Vattenfall backs hydrogen to decarbonise heavy industry, eyes supply chain ownership


Vattenfall believes hydrogen created from renewable power could decarbonise heavy industry such as steel and cement production – and the firm wants to own the supply chain from generation to storage.

CEO and president Magnus Hall told the Aurora Spring Forum that “fossil-free steel on a full scale will, I think, be deployable between 2030 and 2035”.

While a “huge investment” and change for industry, Hall said Vattenfall was engaged with Sweden’s major manufacturers around decarbonising processes.

He suggested while climate change has perhaps been sidelined by global political issues, it will “come back big time”, with companies aware of the need to clean up.

“I think in the future, if you are not sustainable as a company, you will be punished,” said Hall.

Hydrogen sonata

Vattenfall is involved in a trial to replace coking coal in ore-based steel making with hydrogen and is building a test plant.

The firm has also struck a deal with pulp and paper firm Preem to use hydrogen to create biofuels from forestry bi-products.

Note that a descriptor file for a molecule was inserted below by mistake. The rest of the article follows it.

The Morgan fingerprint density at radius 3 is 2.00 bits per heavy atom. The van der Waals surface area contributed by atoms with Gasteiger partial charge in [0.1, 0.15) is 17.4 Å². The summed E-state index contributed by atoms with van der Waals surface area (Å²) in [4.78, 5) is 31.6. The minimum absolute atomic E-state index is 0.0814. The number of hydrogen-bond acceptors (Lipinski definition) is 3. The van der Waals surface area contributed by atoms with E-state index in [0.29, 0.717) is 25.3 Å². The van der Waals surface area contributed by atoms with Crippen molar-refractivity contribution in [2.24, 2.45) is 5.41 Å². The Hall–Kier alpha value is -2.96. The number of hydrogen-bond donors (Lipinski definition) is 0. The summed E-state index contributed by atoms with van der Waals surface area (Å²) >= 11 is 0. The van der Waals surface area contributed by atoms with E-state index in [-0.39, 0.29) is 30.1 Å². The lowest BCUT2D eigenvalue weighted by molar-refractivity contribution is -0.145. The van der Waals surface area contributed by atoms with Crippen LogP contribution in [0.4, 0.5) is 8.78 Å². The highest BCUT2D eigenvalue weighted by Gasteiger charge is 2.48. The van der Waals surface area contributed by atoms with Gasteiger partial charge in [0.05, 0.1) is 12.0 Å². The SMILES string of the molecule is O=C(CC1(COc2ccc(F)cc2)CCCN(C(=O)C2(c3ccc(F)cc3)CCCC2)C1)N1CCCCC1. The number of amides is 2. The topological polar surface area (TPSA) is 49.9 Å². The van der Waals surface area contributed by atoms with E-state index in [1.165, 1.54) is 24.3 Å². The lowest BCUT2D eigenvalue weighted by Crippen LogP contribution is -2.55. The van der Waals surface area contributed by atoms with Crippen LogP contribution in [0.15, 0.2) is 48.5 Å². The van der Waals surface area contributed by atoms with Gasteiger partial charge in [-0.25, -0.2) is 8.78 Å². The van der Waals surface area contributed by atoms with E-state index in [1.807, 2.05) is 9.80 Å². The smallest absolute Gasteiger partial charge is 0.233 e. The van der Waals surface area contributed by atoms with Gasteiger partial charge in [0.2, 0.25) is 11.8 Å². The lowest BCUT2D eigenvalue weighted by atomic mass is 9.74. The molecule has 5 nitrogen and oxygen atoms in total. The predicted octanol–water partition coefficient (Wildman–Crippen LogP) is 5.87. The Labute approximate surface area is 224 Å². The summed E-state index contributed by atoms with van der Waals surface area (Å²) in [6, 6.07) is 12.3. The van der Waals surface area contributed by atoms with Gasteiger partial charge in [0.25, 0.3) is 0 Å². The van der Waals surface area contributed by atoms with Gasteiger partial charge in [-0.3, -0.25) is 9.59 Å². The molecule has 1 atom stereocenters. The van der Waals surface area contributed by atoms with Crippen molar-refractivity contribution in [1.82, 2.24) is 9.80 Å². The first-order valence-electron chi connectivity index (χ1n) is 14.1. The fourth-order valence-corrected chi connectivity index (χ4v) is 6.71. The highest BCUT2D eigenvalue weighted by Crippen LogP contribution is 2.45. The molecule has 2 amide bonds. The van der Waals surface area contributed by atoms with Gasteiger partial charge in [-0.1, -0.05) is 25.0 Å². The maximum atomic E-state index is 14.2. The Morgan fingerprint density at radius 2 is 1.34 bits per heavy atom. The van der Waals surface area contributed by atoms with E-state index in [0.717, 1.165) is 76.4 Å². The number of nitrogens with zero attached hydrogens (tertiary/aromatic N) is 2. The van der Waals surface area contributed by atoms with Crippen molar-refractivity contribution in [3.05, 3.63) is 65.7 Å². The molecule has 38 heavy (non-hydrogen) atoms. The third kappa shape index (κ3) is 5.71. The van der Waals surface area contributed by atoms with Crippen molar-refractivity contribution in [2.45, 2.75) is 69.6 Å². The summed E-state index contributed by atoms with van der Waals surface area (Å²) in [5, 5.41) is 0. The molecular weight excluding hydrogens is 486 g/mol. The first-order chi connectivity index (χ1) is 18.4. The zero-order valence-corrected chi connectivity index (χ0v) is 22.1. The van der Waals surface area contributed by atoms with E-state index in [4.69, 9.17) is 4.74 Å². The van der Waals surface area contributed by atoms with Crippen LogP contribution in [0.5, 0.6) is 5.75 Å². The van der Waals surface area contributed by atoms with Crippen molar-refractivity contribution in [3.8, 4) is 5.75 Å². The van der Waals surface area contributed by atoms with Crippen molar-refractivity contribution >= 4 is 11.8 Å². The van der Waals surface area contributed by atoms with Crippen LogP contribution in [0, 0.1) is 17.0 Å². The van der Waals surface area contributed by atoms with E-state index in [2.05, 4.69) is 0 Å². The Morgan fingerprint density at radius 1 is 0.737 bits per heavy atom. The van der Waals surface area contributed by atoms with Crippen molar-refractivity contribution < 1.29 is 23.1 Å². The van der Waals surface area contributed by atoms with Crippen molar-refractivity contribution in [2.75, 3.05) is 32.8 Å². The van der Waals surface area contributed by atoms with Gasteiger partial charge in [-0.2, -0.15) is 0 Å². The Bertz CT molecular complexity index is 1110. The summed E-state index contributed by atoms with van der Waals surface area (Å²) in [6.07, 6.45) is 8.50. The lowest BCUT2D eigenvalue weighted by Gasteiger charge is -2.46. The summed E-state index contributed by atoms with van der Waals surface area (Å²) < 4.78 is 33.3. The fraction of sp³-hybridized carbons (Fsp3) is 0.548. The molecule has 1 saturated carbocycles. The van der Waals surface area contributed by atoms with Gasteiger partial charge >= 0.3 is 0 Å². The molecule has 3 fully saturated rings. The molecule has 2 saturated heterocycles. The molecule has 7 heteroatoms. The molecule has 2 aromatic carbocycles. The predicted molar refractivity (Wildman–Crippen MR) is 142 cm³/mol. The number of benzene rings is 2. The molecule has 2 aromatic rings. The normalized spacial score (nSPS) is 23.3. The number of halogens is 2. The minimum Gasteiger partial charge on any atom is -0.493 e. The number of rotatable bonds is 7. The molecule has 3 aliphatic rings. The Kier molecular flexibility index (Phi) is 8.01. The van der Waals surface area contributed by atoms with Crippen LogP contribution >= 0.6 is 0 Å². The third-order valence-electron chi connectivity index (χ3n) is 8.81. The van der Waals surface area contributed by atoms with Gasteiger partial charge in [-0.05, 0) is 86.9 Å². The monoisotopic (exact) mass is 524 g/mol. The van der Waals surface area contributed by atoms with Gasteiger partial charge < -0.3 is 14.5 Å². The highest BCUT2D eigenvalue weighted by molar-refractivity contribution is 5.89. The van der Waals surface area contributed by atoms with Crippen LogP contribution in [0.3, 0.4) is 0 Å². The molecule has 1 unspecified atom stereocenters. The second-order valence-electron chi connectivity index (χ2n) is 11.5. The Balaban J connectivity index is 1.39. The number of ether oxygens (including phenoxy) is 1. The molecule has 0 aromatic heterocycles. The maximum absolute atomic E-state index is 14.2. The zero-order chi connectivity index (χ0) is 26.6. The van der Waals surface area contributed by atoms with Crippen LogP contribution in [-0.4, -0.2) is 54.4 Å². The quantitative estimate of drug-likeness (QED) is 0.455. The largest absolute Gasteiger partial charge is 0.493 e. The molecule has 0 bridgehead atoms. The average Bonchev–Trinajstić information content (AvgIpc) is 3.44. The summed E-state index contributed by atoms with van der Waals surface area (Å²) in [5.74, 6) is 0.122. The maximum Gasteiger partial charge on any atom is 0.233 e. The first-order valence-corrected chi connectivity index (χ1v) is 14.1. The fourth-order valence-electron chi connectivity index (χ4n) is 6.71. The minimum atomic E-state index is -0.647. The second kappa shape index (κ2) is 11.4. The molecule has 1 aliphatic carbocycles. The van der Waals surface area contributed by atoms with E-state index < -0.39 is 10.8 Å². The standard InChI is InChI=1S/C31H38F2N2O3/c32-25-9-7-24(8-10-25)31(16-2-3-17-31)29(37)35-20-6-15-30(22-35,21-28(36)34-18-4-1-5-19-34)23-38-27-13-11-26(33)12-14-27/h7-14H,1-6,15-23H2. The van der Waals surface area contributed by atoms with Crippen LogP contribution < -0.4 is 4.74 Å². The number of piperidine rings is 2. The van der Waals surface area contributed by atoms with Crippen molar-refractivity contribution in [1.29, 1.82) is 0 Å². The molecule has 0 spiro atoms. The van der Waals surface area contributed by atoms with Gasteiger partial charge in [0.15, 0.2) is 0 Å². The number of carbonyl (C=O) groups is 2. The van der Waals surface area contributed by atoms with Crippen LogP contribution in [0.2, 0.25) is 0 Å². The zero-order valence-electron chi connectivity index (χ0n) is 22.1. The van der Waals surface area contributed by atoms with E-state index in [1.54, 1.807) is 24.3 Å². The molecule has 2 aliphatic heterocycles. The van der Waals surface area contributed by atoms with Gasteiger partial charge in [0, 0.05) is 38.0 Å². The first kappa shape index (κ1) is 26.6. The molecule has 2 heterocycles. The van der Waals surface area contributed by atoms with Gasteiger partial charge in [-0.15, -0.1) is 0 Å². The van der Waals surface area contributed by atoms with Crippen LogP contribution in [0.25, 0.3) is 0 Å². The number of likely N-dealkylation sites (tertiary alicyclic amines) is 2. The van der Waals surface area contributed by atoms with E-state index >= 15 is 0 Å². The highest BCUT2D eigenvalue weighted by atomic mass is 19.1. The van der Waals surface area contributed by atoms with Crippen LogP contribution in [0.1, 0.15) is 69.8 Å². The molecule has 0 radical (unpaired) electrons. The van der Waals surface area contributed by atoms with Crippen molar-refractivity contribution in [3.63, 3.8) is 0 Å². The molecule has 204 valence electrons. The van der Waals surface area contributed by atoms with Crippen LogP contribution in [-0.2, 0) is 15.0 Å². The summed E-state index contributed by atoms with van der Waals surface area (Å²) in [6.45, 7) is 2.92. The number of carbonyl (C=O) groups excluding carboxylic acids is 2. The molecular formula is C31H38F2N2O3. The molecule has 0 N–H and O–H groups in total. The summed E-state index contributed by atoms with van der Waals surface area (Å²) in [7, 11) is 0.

Hall said Vattenfall also has designs on decarbonising the “huge” German chemicals industry.

Decarbonising heavy industry using renewables to create hydrogen via electrolysis would require not just vast amounts of renewable power, but adjacent infrastructure.

Hall said Vattenfall intends to build the whole lot.

“We see Vattenfall doing the electricity production, the hydrogen splitting and storing the hydrogen – which is complex.”

While the costs of offshore wind are falling fast, Hall called for the continuation of market stabilising subsidies such as the contract for difference scheme (CfD), which guarantees power prices.

He also said industry would have a role to play, not only in terms of appetite to change processes, but to support renewables deployment through power purchase agreements.

“We know how to handle merchant risk, but to drive develop of renewables, we really need this big cooperation [between utilities, industry and government] to make the shift happen.”

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